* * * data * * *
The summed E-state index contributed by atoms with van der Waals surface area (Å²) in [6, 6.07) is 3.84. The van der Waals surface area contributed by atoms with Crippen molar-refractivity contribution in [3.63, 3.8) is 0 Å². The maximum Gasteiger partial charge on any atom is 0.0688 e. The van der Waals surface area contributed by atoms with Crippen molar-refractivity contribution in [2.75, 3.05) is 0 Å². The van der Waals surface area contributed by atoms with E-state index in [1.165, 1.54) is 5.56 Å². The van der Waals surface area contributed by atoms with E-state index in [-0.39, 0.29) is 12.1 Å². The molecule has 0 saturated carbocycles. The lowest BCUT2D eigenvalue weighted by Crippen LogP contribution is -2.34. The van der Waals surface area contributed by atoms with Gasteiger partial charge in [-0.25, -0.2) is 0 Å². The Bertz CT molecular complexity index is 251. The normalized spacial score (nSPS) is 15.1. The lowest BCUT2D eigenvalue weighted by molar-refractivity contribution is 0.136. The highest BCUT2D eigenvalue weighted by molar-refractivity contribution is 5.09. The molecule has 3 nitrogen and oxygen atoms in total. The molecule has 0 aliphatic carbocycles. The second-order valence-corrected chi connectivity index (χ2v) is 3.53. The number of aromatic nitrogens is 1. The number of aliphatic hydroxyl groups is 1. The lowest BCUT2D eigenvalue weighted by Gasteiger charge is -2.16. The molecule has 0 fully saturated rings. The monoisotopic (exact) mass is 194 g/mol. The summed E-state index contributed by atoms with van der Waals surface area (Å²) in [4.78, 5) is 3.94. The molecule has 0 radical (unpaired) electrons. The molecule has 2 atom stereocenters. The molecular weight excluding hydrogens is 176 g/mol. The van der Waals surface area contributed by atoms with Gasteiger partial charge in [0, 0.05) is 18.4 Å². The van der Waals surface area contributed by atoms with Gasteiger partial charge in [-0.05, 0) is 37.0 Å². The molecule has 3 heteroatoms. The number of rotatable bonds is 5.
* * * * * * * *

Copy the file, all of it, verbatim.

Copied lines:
The summed E-state index contributed by atoms with van der Waals surface area (Å²) in [6, 6.07) is 3.84. The van der Waals surface area contributed by atoms with Crippen molar-refractivity contribution in [3.63, 3.8) is 0 Å². The maximum Gasteiger partial charge on any atom is 0.0688 e. The van der Waals surface area contributed by atoms with Crippen molar-refractivity contribution in [2.75, 3.05) is 0 Å². The van der Waals surface area contributed by atoms with E-state index in [1.165, 1.54) is 5.56 Å². The van der Waals surface area contributed by atoms with E-state index in [-0.39, 0.29) is 12.1 Å². The molecule has 0 saturated carbocycles. The lowest BCUT2D eigenvalue weighted by Crippen LogP contribution is -2.34. The van der Waals surface area contributed by atoms with Gasteiger partial charge in [-0.25, -0.2) is 0 Å². The Bertz CT molecular complexity index is 251. The normalized spacial score (nSPS) is 15.1. The lowest BCUT2D eigenvalue weighted by molar-refractivity contribution is 0.136. The highest BCUT2D eigenvalue weighted by molar-refractivity contribution is 5.09. The molecule has 3 nitrogen and oxygen atoms in total. The molecule has 0 aliphatic carbocycles. The second-order valence-corrected chi connectivity index (χ2v) is 3.53. The number of aromatic nitrogens is 1. The number of aliphatic hydroxyl groups is 1. The lowest BCUT2D eigenvalue weighted by Gasteiger charge is -2.16. The molecule has 0 fully saturated rings. The monoisotopic (exact) mass is 194 g/mol. The summed E-state index contributed by atoms with van der Waals surface area (Å²) in [4.78, 5) is 3.94. The molecule has 0 radical (unpaired) electrons. The molecule has 2 atom stereocenters. The molecular weight excluding hydrogens is 176 g/mol. The van der Waals surface area contributed by atoms with Gasteiger partial charge in [0, 0.05) is 18.4 Å². The van der Waals surface area contributed by atoms with Gasteiger partial charge in [-0.05, 0) is 37.0 Å². The molecule has 3 heteroatoms. The number of rotatable bonds is 5.